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  • Food & Fun  /  News  /  Uncategorised

    Getting to know Toni Maticevski

    By Annabel Ross 12 December 2017

    Since starting his own label in 1999, Toni Maticevski has gone on to become one of Australia’s most beloved and respected fashion designers, renowned for garments that are as elegant and feminine as they are fresh and modern. His creations have been worn by the likes of Gigi Hadid, Olivia Palermo and Kim Kardashian West, he’s received glowing reviews at New York Fashion Week, and for the past 17 years he has based his showroom in Paris, befitting the level of international attention his label has attracted. We spoke to him about juggling life between Paris and Melbourne, where his label is based.

     

    How much time do you spend a year in Paris?

    More time than I used to – I’ll go at least three or four times a year now, for two to three weeks at a time. Mostly I’m in a showroom or in appointments but still it’s good to be there.


    What’s your favourite Parisian activity?

    I love walking in Paris, it’s probably the only city where I don’t get bored walking for three or four hours. I get lost and love discovering another path or another view or another secret location.


    Where do you stay?

    I mix it up every time. I used to live on Rue Oberkampf for a few years, I loved the area and my surrogate French grandmother still lives there. Since then, however, I’ve explored the Left Bank; near Opera; and near the Canal Saint-Martin. All have such distinct energies.


    Where do you like to eat/drink/shop?

    To eat, I’m not fancy, I am happy going down to the local Franprix for a small bite or going to a posh restaurant or little bistro. I do love Ahani on Rue Volta, and I love going and discovering people’s favourite places with them. I used to be at Montreuil markets and Clignancourt every weekend but things are scarce and it’s not as much of an adventure as it used to be.

     

    For how long have you been showing clothes in Paris in a showroom?

    I have been showing on and off since 2000. I first moved to Paris at the end of 1998 and lived there on and off for nearly 3 years. So what does that make it.. about ten years, no nearly 20. OMG!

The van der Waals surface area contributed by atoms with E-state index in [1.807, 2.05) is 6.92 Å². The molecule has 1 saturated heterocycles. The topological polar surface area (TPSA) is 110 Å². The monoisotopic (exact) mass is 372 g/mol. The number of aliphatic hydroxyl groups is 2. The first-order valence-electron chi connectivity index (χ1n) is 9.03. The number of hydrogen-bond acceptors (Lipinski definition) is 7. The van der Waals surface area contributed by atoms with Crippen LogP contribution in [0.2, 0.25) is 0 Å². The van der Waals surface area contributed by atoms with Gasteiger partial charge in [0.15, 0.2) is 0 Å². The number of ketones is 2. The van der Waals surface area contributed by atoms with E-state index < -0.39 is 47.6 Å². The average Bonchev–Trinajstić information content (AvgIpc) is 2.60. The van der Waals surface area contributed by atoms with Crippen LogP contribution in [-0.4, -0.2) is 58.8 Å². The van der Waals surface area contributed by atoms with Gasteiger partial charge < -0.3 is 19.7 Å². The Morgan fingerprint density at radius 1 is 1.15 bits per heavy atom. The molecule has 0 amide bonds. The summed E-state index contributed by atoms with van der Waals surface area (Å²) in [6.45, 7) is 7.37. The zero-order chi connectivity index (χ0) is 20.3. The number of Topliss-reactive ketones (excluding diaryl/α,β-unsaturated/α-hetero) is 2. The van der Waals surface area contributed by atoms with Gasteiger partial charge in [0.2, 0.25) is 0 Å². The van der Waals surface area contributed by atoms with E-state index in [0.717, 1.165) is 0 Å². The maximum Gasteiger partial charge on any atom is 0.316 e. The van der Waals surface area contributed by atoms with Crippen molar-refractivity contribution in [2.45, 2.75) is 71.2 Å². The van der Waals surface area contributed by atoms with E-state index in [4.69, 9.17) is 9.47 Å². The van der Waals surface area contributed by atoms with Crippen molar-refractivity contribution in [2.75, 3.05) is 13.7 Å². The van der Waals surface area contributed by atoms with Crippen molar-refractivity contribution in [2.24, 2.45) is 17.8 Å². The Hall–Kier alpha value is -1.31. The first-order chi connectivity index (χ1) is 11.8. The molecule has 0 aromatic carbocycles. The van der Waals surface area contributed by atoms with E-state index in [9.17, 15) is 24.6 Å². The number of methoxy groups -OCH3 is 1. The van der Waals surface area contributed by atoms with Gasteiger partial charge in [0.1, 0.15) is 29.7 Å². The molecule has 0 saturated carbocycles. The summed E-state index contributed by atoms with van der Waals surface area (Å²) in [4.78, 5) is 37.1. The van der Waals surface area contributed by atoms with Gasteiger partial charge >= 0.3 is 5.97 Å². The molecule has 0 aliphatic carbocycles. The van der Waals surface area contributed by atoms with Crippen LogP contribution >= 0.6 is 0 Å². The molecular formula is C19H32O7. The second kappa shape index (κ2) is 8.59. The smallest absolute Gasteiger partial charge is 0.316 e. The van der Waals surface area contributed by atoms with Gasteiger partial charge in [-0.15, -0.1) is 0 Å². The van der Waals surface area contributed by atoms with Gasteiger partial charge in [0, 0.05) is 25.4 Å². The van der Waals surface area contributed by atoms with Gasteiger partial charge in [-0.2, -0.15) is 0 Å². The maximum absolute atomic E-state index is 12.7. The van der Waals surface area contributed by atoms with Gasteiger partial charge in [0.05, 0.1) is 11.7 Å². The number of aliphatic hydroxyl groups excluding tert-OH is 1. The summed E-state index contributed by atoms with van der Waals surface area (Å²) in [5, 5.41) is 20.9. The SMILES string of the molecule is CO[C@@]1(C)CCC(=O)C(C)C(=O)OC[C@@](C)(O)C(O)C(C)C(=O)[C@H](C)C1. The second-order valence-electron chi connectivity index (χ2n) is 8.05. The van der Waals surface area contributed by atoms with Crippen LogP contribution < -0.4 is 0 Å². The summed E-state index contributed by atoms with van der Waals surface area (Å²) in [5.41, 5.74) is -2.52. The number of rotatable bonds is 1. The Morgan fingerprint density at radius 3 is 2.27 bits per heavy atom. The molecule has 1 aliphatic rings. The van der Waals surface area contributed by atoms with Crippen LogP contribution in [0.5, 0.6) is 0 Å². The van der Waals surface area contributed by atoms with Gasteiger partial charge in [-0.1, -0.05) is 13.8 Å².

What was it like in the beginning?

    The first time I showed in Paris was about 2000 when I rocked up with a suitcase of collections and was showing it to stores like Anna Luisa, and to Marthe Demoulins from Absinthe, and Sarah Andelman at Colette, then I focused on the US for a while. I came back in June of 2013 to show my first resort collection. It was such an exciting time.

     

    Why was this July the right time to present your first actual show in Paris?

    Things came together and it felt like the right thing to do. There was a lot of emotion connected to it and I had always wanted to do it so I just went with my instincts.  I find the couture season a different energy to the ready-to-wear season, everyone is in a better, more relaxed mood, Paris is pretty much always beautiful too….

     

    You then had a “presentation” for spring/summer 2018. Was this an intentionally different approach to your July resort show?

    It was. I wanted it to feel a bit more theatrical and a more intimate and I wanted the message to resonate on an emotional level. Fashion is so instant these days that it’s forgotten pretty much immediately and everyone is looking to the next trendy thing. But I like the idea that clothes are about making people feel different, not just look different.

     

    Any plans for making your debut on the official schedule as yet?

    It’s been something I have looked at and thought about for a long time, one of the main reasons I have resisted is because following the rules that apply to it would mean that I can’t be the label and the designer I am. I would have to restrict my practice and my brand to the confines of the rules and for me that doesn’t feel right.

     

    At the same time, maybe there’s some advantage in bypassing the traditional avenues, as you’ve done so far. It worked for Viktor & Rolf.

    It can work. It can also sometimes paralyse you as you have to work harder, be stronger, be more resilient and be more unwavering. All these things require so much determination and unfortunately, sometimes Australia – which is one of the most beautiful places on earth – is not the easiest launching pad for a designer or any creative who won’t leave. But deep down I know that I have been able to do what I do successfully, much to the surprise and sometimes indignation of people!

     

    How’s your French? Would you ever consider moving here permanently?

    My French is I’d say about 50% ok. I really need to brush up on it. Sometimes it’s amazing and I feel confident and comfortable, and at other times my brain just won’t go there. I love Paris and I think it’s my home. Even though I don’t live there now I feel like that’s the place for me in the end.

     

    What’s the biggest difference you notice between French and Australian women when it comes to style?

    I think the biggest difference is probably a generational one. I notice that Australian women are more experimental and often more willing to step outside their notions of personal style. Whereas some French women have an adopted almost a national sense of style. It’s steeped in codes set out by the French designers like Chanel, Yves Saint Laurent, Guy Laroche, etc. It’s funny but I see women who really don’t go outside these codes of dress in France. It’s pretty amazing but sometimes stale. I think Australia can feel more vibrant and experimental and alive.